Thirteen minutes later, Douglas, back from the dead in the Garden City, must have felt he’d sprouted wings when he flung himself at Omar Abdulrahman’s fine delivery to stab home for the Boss, but the linesman’s flag robbed him of what would have been a deserved strike. Replays showed it was a tight call that could easily have gone the other way.
Abdullah Al Maiouf began to stockpile a clutch of saves that would earn him the man of the match award when he parried Amoory’s strike behind after he was sent clear. Then Osama Hawsawi flung himself bravely into the path of Marcus Berg’s shot to deny the Swede a goal on his competitive debut after Douglas had done well to nod a cross down into his path.
Salem was to receive an ominous yellow card on the stroke of half time for deliberately tugging Khrbin back who would have otherwise been in on goal.
Two quick yellow cards early in the second half whipped the crowd up into a frenzy again. Abdullah Al Hafith collected one initially for barging Amoory over close to goal, while the levels ratcheted up again when Saudi Arabia international Salman Al Faraj was also booked for protesting.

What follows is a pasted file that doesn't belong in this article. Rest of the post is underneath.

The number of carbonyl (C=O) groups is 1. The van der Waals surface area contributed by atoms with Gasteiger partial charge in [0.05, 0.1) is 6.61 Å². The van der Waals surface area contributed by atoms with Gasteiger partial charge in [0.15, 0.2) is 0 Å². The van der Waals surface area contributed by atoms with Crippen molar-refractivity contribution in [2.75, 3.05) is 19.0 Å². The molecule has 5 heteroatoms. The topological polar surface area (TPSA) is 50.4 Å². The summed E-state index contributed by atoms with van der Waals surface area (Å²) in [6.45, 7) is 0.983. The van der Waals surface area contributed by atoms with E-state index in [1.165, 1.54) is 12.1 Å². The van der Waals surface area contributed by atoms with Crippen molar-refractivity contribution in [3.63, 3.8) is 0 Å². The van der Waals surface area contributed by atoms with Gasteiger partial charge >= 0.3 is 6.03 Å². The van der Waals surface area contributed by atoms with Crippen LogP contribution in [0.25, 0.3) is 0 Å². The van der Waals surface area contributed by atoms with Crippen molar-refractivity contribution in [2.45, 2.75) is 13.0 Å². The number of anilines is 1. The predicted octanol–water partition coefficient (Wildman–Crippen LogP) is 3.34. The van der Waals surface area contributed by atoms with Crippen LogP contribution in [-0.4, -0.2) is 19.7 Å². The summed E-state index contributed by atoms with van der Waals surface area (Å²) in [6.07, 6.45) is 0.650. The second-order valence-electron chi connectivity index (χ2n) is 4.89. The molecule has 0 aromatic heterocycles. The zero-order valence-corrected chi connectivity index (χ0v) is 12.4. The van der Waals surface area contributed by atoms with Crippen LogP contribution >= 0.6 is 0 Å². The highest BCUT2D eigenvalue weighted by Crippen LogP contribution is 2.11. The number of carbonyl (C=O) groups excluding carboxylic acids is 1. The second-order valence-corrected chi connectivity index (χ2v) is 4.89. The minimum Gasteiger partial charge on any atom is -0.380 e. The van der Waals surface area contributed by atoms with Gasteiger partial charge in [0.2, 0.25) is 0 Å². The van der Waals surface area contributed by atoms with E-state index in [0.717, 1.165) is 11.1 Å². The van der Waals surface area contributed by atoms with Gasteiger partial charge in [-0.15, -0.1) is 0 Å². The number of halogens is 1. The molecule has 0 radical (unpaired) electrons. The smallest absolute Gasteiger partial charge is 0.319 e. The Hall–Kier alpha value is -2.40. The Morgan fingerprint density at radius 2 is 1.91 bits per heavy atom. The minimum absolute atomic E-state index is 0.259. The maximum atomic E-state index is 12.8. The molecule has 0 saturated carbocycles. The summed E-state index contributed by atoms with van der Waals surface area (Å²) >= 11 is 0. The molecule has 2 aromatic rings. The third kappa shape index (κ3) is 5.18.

Who knows how loud the noise levels would have reached had Amoory found the top corner from the resulting free-kick – his effort somehow clawed out by Al Maiouf.
Then came the moment the Boss feared might tip the game in Hilal’s favour. There was barely any contact as Salem slid in on Al Faraj, but with the experienced UAE centre-back on a yellow, it was foolish to say the least.
The hosts took a little time to find their bearings after that and Matias Britos inexplicably headed against his own arm when Eduardo’s brilliant delivery found him unmarked six yards out.
Al Ain had a great chance to win it five minutes from the end when Douglas rose delightfully to meet Amoory’s inviting cross. He did everything right but somehow, again, Al Maiouf palmed away his effort.
Mamic’s men were fortunate to hold onto the result late on as first Yasir Al Shahrani saw his fierce effort tipped behind by Essa, before left-back Mohammed Jahfali wasted the best chance of the game when he ghosted in at the back post to meet a cross but ballooned his header horribly over.
They may be the away team, but Zoran Mamic is under no elusion that Al Hilal will be coming to Al Ain for all three points on Monday night.